Violetta Steeples

BSc (Hons), DPhil


Research Assistant

My research utilises induced pluripotent stem cells (iPSCs) to model inherited cardiomyopathies. Cardiomyopathies are diseases of the heart muscle which affect its structure or function. They often present in adolescence or early adulthood with symptoms that may include chest pain, palpitations, shortness of breath, exercise intolerance and, in some cases, sudden death. Inherited cardiomyopathies can be associated with a mutation in any of number of genes, including genes encoding proteins with a structural role in the sarcomere (the contractile unit of heart muscle cells) and energy metabolism, as well as in genes with, as yet, not fully defined functions. iPSCs have the ability to divide indefinitely to make more stem cells or can be differentiated to generate any specific cell type. Genome-editing can be used to precisely introduce the mutations found in inherited cardiomyopathies into the DNA (the molecule containing the cell’s genetic code) of iPSCs. In my research, I use small molecules to direct differentiation of iPSCs with or without cardiomyopathy-associated mutations into heart muscle cells (cardiomyocytes) which beat spontaneously in culture. I then use these cardiomyocytes to gain insight into the physiological (e.g. beating strength and frequency) and biochemical (e.g. RNA and protein expression) differences associated with cardiomyopathy mutations.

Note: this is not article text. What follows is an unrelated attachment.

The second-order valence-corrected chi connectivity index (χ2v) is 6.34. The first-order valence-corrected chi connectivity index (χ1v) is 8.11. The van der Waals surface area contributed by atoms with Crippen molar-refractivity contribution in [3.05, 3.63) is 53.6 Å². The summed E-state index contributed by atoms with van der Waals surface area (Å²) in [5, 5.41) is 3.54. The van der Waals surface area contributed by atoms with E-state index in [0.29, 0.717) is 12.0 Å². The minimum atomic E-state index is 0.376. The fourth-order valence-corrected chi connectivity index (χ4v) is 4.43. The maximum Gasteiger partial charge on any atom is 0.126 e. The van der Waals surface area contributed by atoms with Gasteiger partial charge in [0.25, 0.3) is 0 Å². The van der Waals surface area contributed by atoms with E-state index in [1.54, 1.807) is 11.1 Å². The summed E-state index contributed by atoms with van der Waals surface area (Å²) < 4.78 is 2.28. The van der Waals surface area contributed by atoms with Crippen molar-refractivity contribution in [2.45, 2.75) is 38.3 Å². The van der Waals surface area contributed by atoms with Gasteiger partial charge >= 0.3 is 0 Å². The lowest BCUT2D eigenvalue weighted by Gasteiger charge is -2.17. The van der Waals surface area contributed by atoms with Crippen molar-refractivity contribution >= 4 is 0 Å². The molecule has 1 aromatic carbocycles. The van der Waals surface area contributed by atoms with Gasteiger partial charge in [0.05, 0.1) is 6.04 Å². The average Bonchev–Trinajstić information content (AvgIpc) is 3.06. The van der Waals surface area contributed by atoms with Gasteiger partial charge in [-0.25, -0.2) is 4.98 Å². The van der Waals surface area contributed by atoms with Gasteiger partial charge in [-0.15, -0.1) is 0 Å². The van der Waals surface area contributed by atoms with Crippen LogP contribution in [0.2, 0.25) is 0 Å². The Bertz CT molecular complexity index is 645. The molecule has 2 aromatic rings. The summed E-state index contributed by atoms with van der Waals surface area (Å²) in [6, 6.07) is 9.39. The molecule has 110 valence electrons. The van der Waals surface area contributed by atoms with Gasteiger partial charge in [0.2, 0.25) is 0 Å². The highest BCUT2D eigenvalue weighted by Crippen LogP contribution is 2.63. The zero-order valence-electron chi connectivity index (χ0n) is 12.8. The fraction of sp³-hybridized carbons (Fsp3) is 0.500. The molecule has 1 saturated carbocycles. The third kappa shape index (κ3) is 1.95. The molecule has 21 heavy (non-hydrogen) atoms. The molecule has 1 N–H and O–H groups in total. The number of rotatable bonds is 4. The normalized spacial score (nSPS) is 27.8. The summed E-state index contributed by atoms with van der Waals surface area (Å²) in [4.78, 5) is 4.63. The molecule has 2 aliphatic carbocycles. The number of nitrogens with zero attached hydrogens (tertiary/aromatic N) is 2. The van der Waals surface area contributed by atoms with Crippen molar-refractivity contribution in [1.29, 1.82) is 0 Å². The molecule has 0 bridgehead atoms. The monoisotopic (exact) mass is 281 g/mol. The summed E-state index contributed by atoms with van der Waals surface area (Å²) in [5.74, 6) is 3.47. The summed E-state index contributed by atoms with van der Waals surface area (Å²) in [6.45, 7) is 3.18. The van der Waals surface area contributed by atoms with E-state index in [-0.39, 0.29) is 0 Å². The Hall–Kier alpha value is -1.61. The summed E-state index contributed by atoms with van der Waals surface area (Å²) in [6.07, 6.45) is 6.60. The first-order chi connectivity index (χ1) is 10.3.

I have a background in cardiac research having worked as a research assistant and subsequently DPhil student in the laboratory of Professor Hugh and Watkins and Professor Houman Ashrafian in the Division of Cardiovascular Medicine. As a research assistant I had the opportunity to work on a number projects in fields ranging from vascular biology to cancer research, whilst my DPhil focussed on the role of intermediary metabolism in heart failure. After my DPhil I moved into the field of haematology, working as a research assistant in the Nuffield Division of Clinical Laboratory Science. I investigated differential mRNA splicing in myelodysplastic syndromes, working with a range of cell types including haematopoietic stem and progenitor cells. My current position in the Division of Cardiovascular Medicine in the laboratory of Professor Katja Gehmlich and Professor Hugh Watkins brings together my background in cardiovascular research with the culture of stem cells.